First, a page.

As of August 2012, 85% of American adults use the internet, up from 82% in April and 80% in February.

Those with no high school diploma are the least likely to use the internet - 61%.

See more: pewrsr.ch/JCxHSa & pewrsr.ch/NgJGmd

(Source: pewinternet.org)

Fast Facts: Cell Phones
Mobile phones have become a near-ubiquitous tool for information seeking and communicating—83% of American adults have a cell phone of some kind. Though roughly nine in ten (92%) adults ages 18-49 own a cell phone,  ownership starts to drop off after age 50, with 82% of adults ages 50-64 and 55% of those 65 and older owning a mobile phone.
Text messaging and picture taking continue to top the list of ways that Americans use their mobile phones—three quarters of all cell owners (73%) use their phones for each of these purposes. Other relatively common activities include sending photos or videos to others (54% of cell owners do this) as well as accessing the internet (44%).
Among cell phone owners, 42% own a smartphone. That translates into 35% of all adults. Several demographic groups have high levels of smartphone adoption, including the financially well-off and well-educated, non-whites, and those under the age of 45.
Read more about:
Trends in Americans’ gadget ownership
How adults in the US use their cell phones
Smartphone ownership and use

Fast Facts: Cell Phones

Mobile phones have become a near-ubiquitous tool for information seeking and communicating—83% of American adults have a cell phone of some kind. Though roughly nine in ten (92%) adults ages 18-49 own a cell phone,  ownership starts to drop off after age 50, with 82% of adults ages 50-64 and 55% of those 65 and older owning a mobile phone.

Text messaging and picture taking continue to top the list of ways that Americans use their mobile phones—three quarters of all cell owners (73%) use their phones for each of these purposes. Other relatively common activities include sending photos or videos to others (54% of cell owners do this) as well as accessing the internet (44%).

Among cell phone owners, 42% own a smartphone. That translates into 35% of all adults. Several demographic groups have high levels of smartphone adoption, including the financially well-off and well-educated, non-whites, and those under the age of 45.

Read more about:


New report: Search and email still top the list of most popular online activities
Search and email remain the two online activities that are nearly  universal among adult internet users, as 92% of online adults use search  engines to find information on the Web, and a similar number (92%) use  email.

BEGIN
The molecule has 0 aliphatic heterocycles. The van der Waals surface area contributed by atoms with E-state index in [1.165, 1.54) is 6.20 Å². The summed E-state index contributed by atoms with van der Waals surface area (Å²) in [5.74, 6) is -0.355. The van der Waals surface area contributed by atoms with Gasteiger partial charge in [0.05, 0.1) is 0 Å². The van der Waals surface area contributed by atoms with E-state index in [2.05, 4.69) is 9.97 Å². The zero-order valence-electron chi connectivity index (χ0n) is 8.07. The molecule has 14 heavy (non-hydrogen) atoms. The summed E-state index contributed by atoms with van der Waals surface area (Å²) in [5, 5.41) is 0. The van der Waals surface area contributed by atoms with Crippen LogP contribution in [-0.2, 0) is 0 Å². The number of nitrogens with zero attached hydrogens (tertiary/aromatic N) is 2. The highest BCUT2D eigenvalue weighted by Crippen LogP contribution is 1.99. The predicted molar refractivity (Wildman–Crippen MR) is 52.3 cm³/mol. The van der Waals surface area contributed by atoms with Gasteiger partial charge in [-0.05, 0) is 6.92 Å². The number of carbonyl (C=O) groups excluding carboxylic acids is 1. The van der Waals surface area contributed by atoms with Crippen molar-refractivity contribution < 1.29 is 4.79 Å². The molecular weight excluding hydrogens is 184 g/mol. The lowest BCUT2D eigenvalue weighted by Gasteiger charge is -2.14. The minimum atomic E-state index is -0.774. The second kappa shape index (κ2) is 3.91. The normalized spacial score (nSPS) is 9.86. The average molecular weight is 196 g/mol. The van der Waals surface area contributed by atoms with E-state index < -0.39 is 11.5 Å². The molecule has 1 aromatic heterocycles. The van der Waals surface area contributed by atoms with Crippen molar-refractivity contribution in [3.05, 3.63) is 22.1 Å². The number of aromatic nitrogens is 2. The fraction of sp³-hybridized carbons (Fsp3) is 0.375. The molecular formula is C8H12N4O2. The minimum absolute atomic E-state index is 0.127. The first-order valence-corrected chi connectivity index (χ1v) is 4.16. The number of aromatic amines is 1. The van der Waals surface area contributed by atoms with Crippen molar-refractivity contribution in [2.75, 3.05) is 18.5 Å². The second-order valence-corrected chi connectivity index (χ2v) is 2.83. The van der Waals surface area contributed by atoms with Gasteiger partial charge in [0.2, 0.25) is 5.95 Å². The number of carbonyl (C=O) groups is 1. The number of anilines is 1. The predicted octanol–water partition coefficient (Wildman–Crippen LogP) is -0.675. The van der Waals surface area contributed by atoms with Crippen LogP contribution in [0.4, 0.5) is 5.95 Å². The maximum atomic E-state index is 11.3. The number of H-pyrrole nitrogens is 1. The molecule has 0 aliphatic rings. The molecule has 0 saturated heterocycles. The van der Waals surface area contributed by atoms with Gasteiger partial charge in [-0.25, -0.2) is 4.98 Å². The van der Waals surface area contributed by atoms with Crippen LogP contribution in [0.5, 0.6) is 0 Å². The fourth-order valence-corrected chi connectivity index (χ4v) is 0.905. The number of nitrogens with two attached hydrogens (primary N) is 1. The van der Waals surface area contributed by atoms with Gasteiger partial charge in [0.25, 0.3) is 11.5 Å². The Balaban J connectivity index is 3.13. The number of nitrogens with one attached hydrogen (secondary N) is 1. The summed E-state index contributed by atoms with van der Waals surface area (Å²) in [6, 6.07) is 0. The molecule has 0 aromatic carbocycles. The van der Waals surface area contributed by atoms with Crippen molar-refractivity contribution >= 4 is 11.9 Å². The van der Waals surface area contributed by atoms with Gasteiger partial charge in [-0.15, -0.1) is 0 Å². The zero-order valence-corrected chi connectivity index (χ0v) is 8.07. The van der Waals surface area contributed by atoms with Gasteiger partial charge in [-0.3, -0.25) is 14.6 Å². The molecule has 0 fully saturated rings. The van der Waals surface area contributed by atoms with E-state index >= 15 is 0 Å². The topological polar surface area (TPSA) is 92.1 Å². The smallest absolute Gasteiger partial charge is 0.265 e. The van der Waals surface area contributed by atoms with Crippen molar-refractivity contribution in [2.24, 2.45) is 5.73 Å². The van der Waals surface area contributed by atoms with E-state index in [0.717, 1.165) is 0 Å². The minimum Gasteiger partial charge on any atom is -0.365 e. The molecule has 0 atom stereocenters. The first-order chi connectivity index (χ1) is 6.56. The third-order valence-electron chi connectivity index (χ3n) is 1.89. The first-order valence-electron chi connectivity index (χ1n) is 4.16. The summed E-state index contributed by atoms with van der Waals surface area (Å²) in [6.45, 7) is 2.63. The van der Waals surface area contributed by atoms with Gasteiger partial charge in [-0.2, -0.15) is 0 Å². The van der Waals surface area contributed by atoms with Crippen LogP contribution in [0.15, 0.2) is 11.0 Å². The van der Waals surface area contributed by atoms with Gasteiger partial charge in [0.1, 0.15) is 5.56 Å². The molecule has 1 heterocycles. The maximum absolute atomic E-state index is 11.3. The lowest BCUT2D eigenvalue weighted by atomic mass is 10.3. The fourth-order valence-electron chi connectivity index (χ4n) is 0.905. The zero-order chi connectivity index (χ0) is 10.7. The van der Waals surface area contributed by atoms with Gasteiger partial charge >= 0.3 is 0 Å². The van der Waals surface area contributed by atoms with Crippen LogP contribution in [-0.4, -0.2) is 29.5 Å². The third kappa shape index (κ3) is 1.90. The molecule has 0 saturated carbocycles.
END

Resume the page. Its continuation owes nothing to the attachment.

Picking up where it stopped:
Since we began measuring adults’ online  activities in the last decade, these two behaviors have consistently  ranked as the most popular, even as new platforms, broadband and mobile  devices continue to reshape the way Americans use the internet and web.  Even as early as 2002, more than eight in ten online adults were using  search engines, and more than nine in ten online adults were emailing.
Read the full report: http://pewinternet.org/Reports/2011/Search-and-email.aspx

New report: Search and email still top the list of most popular online activities

Search and email remain the two online activities that are nearly universal among adult internet users, as 92% of online adults use search engines to find information on the Web, and a similar number (92%) use email.

Since we began measuring adults’ online activities in the last decade, these two behaviors have consistently ranked as the most popular, even as new platforms, broadband and mobile devices continue to reshape the way Americans use the internet and web. Even as early as 2002, more than eight in ten online adults were using search engines, and more than nine in ten online adults were emailing.

Read the full report: http://pewinternet.org/Reports/2011/Search-and-email.aspx

New on the site: A quick guide to our new (and old) teens data resources. This short piece walks you through a decade of data on 12-17 year-olds with our brand-new teens trend charts, from a snapshot of teen internet user demographics to a closer look at teens’ online activities.